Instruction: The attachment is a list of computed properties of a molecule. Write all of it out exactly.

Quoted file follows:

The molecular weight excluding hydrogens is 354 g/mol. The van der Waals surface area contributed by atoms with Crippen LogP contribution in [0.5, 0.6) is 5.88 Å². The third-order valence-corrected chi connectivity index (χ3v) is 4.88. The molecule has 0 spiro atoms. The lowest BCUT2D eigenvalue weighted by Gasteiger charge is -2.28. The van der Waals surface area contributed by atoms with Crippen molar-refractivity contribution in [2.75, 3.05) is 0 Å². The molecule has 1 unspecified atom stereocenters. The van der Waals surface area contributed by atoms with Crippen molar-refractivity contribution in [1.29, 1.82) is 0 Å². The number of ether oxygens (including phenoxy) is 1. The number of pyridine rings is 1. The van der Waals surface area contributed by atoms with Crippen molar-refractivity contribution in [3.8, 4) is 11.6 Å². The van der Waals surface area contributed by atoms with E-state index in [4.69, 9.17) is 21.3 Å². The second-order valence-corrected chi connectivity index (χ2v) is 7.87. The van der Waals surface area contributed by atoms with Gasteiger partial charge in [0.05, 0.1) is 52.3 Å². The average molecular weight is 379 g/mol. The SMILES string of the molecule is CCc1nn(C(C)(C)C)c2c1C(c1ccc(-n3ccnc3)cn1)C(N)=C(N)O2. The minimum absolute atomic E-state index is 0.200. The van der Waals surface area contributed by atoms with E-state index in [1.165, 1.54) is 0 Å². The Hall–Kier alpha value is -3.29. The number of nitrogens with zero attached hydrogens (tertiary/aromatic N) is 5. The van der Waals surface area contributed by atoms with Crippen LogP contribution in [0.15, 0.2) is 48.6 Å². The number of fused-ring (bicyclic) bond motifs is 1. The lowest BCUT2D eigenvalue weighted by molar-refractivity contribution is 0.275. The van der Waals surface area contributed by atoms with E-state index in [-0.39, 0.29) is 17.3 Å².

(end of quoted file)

The molecular weight excluding hydrogens is 354 g/mol. The van der Waals surface area contributed by atoms with Crippen LogP contribution in [0.5, 0.6) is 5.88 Å². The third-order valence-corrected chi connectivity index (χ3v) is 4.88. The molecule has 0 spiro atoms. The lowest BCUT2D eigenvalue weighted by Gasteiger charge is -2.28. The van der Waals surface area contributed by atoms with Crippen molar-refractivity contribution in [2.75, 3.05) is 0 Å². The molecule has 1 unspecified atom stereocenters. The van der Waals surface area contributed by atoms with Crippen molar-refractivity contribution in [1.29, 1.82) is 0 Å². The number of ether oxygens (including phenoxy) is 1. The number of pyridine rings is 1. The van der Waals surface area contributed by atoms with Crippen molar-refractivity contribution in [3.8, 4) is 11.6 Å². The van der Waals surface area contributed by atoms with E-state index in [4.69, 9.17) is 21.3 Å². The second-order valence-corrected chi connectivity index (χ2v) is 7.87. The van der Waals surface area contributed by atoms with Gasteiger partial charge in [0.05, 0.1) is 52.3 Å². The average molecular weight is 379 g/mol. The SMILES string of the molecule is CCc1nn(C(C)(C)C)c2c1C(c1ccc(-n3ccnc3)cn1)C(N)=C(N)O2. The minimum absolute atomic E-state index is 0.200. The van der Waals surface area contributed by atoms with E-state index in [1.165, 1.54) is 0 Å². The Hall–Kier alpha value is -3.29. The number of nitrogens with zero attached hydrogens (tertiary/aromatic N) is 5. The van der Waals surface area contributed by atoms with Crippen LogP contribution in [0.15, 0.2) is 48.6 Å². The number of fused-ring (bicyclic) bond motifs is 1. The lowest BCUT2D eigenvalue weighted by molar-refractivity contribution is 0.275. The van der Waals surface area contributed by atoms with E-state index in [-0.39, 0.29) is 17.3 Å².